In the second segment, we talked about the article written by our guest for TSR per the URL above. Chris provided his perspective on our space deterrence policy as well as his perspective on the Chinese program, plus he talked about the Chinese perspective based on his readings and work in the field. Listeners asked questions such as the Chinese view on space settlement and their lunar plans. Another listener asked about the policy prohibiting NASA from talking with their Chinese counterparts. Doug called to talk about ASAT tests and the vulnerability of LEO, MEO, and GEO satellites. This discussion took us to one about the goals of responsive space strategies. Christ talked about space weapons and possible conflicts in and around space resource utilization. He was asked about a possible China cislunar type of program and here he referred to a 2011 Chinese White Paper regarding space resources including space solar power. As the program drew to a close, Chris was asked about other national space programs and his perspective on them in contrast to his thoughts on the China policy. Don’t miss his closing comments.
Post your comments/questions on The Space Show blog per above. You can contact Chris through me at firstname.lastname@example.org.
Ken Davidian, Friday, 5-4-12 May 5, 2012Posted by The Space Show in Uncategorized.
Tags: business and management theories, Centennial Challenges, commercial space, commercial space WIKI, FAA Aerospace R&D, FAA Center of Excellence, FAA Office of Commercial Space Transportation (AST), futurism, human factors, innovation, Ken Davidian, NASA, space market and industrial development, space policy, space strategic planning., space traffic management, space vehicle safety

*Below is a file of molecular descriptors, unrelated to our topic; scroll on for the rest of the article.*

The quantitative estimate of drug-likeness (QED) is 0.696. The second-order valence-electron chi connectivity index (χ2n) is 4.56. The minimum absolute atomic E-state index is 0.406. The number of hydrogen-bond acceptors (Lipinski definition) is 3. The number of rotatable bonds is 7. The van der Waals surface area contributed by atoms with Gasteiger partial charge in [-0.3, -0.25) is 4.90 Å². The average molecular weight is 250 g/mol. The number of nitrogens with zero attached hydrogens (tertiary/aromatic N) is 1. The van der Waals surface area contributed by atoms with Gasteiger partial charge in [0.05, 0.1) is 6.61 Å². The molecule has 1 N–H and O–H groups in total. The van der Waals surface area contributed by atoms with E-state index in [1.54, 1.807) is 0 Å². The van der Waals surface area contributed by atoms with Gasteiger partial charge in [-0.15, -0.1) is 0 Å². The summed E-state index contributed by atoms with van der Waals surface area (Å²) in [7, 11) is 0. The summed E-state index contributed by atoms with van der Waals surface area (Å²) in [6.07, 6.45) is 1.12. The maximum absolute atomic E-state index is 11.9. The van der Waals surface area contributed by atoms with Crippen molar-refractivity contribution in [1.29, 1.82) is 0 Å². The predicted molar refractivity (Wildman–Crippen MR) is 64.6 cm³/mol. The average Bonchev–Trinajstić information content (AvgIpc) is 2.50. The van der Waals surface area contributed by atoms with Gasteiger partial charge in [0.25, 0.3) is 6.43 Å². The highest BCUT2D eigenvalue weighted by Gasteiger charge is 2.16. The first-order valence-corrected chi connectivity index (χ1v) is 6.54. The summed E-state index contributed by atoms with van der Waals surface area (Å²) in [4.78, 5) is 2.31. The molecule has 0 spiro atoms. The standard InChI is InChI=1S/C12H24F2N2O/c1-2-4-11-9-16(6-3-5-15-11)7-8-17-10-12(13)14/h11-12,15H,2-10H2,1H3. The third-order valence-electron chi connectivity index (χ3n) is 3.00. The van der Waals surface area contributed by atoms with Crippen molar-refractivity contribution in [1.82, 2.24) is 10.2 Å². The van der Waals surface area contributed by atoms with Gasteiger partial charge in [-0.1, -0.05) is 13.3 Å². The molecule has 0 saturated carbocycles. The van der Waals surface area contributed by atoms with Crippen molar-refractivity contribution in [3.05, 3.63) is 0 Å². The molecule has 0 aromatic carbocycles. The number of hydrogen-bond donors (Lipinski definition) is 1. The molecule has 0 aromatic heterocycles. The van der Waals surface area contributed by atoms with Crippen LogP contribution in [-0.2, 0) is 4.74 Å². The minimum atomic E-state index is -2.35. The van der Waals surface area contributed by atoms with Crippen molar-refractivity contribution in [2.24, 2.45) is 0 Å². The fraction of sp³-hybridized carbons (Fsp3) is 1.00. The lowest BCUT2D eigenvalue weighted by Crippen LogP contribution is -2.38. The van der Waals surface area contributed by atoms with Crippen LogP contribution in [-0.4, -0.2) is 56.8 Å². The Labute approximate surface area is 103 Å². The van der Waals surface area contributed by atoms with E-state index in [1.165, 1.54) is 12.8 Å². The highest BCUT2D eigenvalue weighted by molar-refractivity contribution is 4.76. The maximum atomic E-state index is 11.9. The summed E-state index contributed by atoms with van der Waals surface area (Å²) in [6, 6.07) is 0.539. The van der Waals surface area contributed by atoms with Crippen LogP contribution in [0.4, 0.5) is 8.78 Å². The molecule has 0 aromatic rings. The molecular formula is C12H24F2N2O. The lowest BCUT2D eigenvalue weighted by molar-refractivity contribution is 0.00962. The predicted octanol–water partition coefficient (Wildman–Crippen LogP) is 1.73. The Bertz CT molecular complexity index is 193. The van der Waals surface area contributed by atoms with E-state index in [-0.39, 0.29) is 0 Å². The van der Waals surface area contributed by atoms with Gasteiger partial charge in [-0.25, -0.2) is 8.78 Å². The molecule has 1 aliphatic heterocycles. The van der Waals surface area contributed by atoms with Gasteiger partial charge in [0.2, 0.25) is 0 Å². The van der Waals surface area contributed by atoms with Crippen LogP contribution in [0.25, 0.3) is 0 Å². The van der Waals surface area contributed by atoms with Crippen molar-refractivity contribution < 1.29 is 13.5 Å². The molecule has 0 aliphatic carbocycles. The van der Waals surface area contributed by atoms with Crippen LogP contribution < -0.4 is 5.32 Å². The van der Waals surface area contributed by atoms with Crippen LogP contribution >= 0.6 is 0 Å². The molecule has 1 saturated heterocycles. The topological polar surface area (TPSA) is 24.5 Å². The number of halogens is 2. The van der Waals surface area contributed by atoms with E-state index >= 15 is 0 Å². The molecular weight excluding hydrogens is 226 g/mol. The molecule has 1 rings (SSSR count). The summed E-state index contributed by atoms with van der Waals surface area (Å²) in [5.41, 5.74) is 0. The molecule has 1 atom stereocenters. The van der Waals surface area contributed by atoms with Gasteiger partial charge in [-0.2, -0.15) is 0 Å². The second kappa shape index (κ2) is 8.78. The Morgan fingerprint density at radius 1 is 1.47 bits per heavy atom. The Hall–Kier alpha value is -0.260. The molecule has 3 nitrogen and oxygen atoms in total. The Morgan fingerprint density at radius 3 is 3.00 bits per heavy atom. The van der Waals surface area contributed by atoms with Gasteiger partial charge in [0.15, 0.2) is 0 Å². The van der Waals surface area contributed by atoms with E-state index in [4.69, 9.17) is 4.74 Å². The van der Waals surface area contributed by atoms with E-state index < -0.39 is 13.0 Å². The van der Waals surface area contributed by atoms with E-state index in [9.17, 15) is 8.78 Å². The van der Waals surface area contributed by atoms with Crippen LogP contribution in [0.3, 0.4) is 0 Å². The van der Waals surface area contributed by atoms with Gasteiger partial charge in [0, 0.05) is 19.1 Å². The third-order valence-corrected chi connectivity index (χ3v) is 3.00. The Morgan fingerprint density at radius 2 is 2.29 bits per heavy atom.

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Ken Davidian, Friday, 5-4-12
Guest: Ken Davidian. Topics: Commercial Space, FAA AST, space industry development, theories, and markets. You are invited to comment, ask questions, and discuss the Space Show program/guest(s) on the Space Show blog, http://thespaceshow.wordpress.com. Comments, questions, and any discussion must be relevant and applicable to Space Show programming. Transcripts of Space Show programs are not permitted without prior written consent from The Space Show (even if for personal use) & are a violation of the Space Show copyright. We welcomed Ken Davidian back to The Space Show to discuss the FAA Center of Excellence Program, commercial space industrial development, markets, and theories. We started our discussion with Ken’s overview regarding the Center of Excellence Program. He talked about the participating schools and the four research areas and goal targets: space traffic management; vehicle safety and operations; human factors and safety; and space transportation industrial development, markets, and theories. We talked about the FAA budget and compared it in some ways to the NASA budget. Ken also talked about the coordination between the FAA AST and NASA, along with the primary responsibilities of the FAA which are focused on the aviation sector much more so than space.